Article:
Tourist town attackers linked to Muslim insurgency
TWO suspects in a spate of bomb attacks on Thailand’s tourist towns have links to southern Muslim rebels, police said, the first time a clear link has been made to the insurgency.
No one has claimed responsibility for the bombing and arson spree which hit popular resorts across the south this month, killing four and wounding dozens including European visitors.
But the attacks have heightened concerns the ethnic Malay insurgency may have spread north after years of stalled peace talks – a theory the country’s junta has played down given the importance of tourism to the economy.
Three arrest warrants have now been issued by a military court – all for Muslim men from the south.
Usmeen Katemmadee, a 29-yearold from Pattani named in the latest warrant issued on August 29, is wanted for bomb possession and arson over an attack on Hua Hin, where a double blast killed two people.
Two earlier warrants were for a man called Ahama Lengha from Narathiwat province and for a man named Russalan Baima from neighbouring Songkhla.
Until now the violence has remained almost entirely local, with the militants wary of attacking foreigners for fear of sparking an international backlash.
But in recent days the police investigation has increasingly pointed toward the deep south.
Thailand annexed the culturally and linguistically distinct zone bordering Malaysia over a century ago.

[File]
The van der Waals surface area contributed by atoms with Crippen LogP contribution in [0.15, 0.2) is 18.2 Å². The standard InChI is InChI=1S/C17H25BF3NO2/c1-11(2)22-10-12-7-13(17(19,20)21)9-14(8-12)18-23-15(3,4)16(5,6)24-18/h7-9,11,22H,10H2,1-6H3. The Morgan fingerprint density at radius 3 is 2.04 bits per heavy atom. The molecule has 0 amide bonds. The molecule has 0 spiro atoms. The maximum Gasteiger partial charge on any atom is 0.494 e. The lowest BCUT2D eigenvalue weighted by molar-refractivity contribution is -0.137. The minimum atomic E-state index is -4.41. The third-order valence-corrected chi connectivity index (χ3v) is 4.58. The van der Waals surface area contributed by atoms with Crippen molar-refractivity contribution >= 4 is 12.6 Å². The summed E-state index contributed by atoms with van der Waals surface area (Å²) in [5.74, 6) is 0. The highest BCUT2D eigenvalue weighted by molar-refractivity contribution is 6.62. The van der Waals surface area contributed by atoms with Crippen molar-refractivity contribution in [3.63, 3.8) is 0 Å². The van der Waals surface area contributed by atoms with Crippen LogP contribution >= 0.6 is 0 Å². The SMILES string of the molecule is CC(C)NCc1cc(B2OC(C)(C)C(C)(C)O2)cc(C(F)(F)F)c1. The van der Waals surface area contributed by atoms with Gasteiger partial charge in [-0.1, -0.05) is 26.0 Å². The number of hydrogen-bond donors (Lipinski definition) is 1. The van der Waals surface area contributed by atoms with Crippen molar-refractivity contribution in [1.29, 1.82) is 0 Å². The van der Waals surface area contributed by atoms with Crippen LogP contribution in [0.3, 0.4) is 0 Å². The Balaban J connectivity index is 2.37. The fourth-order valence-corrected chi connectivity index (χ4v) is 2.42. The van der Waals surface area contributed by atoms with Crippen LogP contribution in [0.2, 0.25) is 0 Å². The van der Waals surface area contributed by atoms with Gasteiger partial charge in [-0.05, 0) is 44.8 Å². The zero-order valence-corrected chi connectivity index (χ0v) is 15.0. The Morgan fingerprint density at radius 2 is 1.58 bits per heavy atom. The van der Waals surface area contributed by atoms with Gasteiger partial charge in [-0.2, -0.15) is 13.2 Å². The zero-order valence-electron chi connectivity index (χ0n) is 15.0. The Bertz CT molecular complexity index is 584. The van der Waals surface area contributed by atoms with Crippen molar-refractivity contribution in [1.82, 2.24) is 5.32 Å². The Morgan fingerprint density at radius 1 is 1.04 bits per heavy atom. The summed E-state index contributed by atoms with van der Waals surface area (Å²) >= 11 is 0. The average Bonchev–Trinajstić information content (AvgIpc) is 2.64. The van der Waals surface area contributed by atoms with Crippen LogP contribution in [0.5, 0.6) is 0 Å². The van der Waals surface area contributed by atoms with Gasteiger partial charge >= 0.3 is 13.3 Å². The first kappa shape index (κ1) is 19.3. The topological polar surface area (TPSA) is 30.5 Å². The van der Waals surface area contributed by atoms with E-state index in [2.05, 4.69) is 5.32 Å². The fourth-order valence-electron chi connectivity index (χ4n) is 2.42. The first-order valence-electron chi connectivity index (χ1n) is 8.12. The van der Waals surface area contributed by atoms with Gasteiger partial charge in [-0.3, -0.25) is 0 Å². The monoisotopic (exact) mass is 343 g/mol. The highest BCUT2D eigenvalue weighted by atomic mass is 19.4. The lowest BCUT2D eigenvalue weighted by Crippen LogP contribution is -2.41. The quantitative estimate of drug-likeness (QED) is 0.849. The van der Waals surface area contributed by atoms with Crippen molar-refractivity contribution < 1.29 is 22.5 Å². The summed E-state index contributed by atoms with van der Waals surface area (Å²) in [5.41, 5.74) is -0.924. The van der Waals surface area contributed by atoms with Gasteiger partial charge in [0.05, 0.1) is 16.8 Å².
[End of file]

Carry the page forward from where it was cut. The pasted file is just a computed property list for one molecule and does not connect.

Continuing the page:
Resistance to Thai rule has existed for decades, but a full-blown insurgency kicked off in 2004 and driveby shootings and roadside bombs are now a near-daily occurrence.
Violence in the deep south has lessened since generals seized power in a May 2014 coup.
But there has been a noticeable uptick in attacks more recently, particularly around the time of a referendum earlier this month on a new constitution penned by the junta.
The charter was approved by a majority of voters but rejected in the three insurgency-racked provinces.
Speaking to reporters on August 29, former army chief turned Prime Minister Prayut Chan-o-cha said meetings between the government and rebel intermediaries have taken place in Malaysia but insurgents must halt their attacks.
“I think the violence should be stopped and we will then talk about what will we do,” he said, adding that he opposes any escalation of the conflict. –
Prayut Chan-o-cha says he wants to stop the violence.